The short version is that any time you have a premise that describes some phenomenon and a conclusion that attempts to explain that phenomenon, you should look for alternate explanations.

Since this is a Weaken problem we want an answer that provides one such alternate explanation.

Here, the phenomenon (given as a premise) is that fewer papers were published this year, and some accelerators were down recently. The explanation (conclusion) is that the downtime for the accelerators caused the decrease in published papers. We're looking for an answer choice that would result in a decrease in published papers but has nothing to do with the accelerator down time. Only (E) even comes close to accomplishing this!

The real take-away for this problem (as well as the Baseball Paradox) has nothing to do with the specific problems but rather is about how you should study for Assumptions Family question types on CR. Look for patterns and categories of assumptions and try to generalize everything you do. This will make you much more efficient at brainstorming assumptions and before you know it you'll be accurately predicting most of the correct answers on these problems.

Cheers,
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Re: Journalist: In physics journals, the number of articles reporting the  [#permalink]

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New post 18 Feb 2015, 08:50
2
suyash wrote:
What's wrong with D.
Both D and E are equal contenders.Both of them are weakning the argument in their own ways
D is weakening the argument by stating that
"Although the effect occurs, the cause was not the reason for the occurence of the effect"

E is weakening the argument by stating that
"The stated cause was not the reason that the effect occured"

How do you break the tie between the two, as both of them qualify equally in weakening the argument.
I find D more appealing in that, E mentions the word recent, which may mean different for different people.
It may mean this year, or it may mean previous 5 years. Who knows ? :)

Somebody kindly enlighten.


I had also to chose between E&D - I've picked E, because it states an alternative Reason. But I found D is also weakening the argument. I saw your explanation for D and actually at the point realised why D is wrong.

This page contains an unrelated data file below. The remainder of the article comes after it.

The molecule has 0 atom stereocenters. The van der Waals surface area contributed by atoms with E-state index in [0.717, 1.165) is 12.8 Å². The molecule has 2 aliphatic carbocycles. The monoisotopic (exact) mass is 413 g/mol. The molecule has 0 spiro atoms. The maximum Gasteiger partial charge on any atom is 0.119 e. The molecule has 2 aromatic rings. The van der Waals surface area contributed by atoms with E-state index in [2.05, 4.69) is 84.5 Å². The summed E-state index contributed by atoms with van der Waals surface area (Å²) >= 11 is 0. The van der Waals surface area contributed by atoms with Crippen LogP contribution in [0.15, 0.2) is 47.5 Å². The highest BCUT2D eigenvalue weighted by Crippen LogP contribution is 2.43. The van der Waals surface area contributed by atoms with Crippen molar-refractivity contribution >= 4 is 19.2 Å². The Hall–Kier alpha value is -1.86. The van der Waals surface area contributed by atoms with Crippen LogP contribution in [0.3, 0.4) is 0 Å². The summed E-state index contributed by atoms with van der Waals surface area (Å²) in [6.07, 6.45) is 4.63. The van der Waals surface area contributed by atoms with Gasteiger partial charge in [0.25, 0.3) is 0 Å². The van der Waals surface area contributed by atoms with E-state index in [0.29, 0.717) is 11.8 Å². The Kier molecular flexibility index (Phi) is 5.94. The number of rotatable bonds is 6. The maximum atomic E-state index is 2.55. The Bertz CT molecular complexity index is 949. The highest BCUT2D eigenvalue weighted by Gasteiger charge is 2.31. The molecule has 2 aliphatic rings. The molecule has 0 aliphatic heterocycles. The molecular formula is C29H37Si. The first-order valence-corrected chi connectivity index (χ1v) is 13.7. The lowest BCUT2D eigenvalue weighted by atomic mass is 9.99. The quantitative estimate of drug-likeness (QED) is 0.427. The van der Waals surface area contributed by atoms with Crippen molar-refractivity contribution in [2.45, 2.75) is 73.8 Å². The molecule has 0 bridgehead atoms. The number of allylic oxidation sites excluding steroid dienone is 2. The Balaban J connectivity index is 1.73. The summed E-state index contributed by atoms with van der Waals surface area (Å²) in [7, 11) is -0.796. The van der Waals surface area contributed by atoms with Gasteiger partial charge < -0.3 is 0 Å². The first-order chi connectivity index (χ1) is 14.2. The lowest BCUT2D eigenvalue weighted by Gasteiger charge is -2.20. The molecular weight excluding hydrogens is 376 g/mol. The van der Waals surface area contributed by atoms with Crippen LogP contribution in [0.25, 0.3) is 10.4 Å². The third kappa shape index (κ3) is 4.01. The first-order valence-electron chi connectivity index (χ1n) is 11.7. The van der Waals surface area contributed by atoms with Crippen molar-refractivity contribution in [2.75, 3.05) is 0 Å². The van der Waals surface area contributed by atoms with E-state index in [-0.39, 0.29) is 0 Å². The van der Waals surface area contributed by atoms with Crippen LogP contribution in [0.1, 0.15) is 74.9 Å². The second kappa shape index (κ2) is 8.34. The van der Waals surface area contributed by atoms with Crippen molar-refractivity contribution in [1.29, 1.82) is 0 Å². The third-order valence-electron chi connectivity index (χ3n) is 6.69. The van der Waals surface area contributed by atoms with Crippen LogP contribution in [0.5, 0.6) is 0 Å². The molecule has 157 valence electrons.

Although the effect occurs, the cause was not the reason for the occurence of the effect the fact is that the effect doesn't occur -->> if 1 accelerator can be used multiple times than you won't have a drop in the number of articles - the effect did not take place in this construcition + the argument is not weakened it just don't exist after D - we don't have neither the effect nor the cause (the availability didn't fall if they can be used mupltiple time)

Explantion from a GMAT Expert on the beatthegmat: The problem with D is that it doesn't address the essence of the problem, which is the difference between this year and previous years.

As stated, D is something that is true for accelerators in general-and that thus has always been true, both in previous years and now. So, it can't explain a difference between this year and previous years.


Update 16.04.15
Second try - had to struggle between B and E:
According to the CR Bible B is wrong:

Structire: Low availability (CAUSE) --> (EFFECT) Low # of articles
Answer B) Says that the availability have not declined - Cause doesn't oocur, so does the effect (if we have a better availability of the accelerators, then the # of articles must also be high)
--> This destroys the whole argument.

A) Find an alternative clause - is not the case here (E plays this role)
B) If cause occurs, the effect doesn't occur - is not the case here
C) Effect occurs, cause did not occur - is not the case here
D) Reversed relationship - is not the case here
E) Statistical problem - is not the case here
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Re: Journalist: In physics journals, the number of articles reporting the  [#permalink]

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New post 13 Jul 2016, 02:19
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THE CORRECT ANSWER IS E

Consider this analogy
Last summer hundreds of parrot regularly flew from nearby jungle and came to your garden to drink water from the water-fountain you installed in the corner of the garden
This summer no parrot came to drink water from your water-fountain
Wrong conclusion :- All parrots must be dead thats why they are not coming to drink water.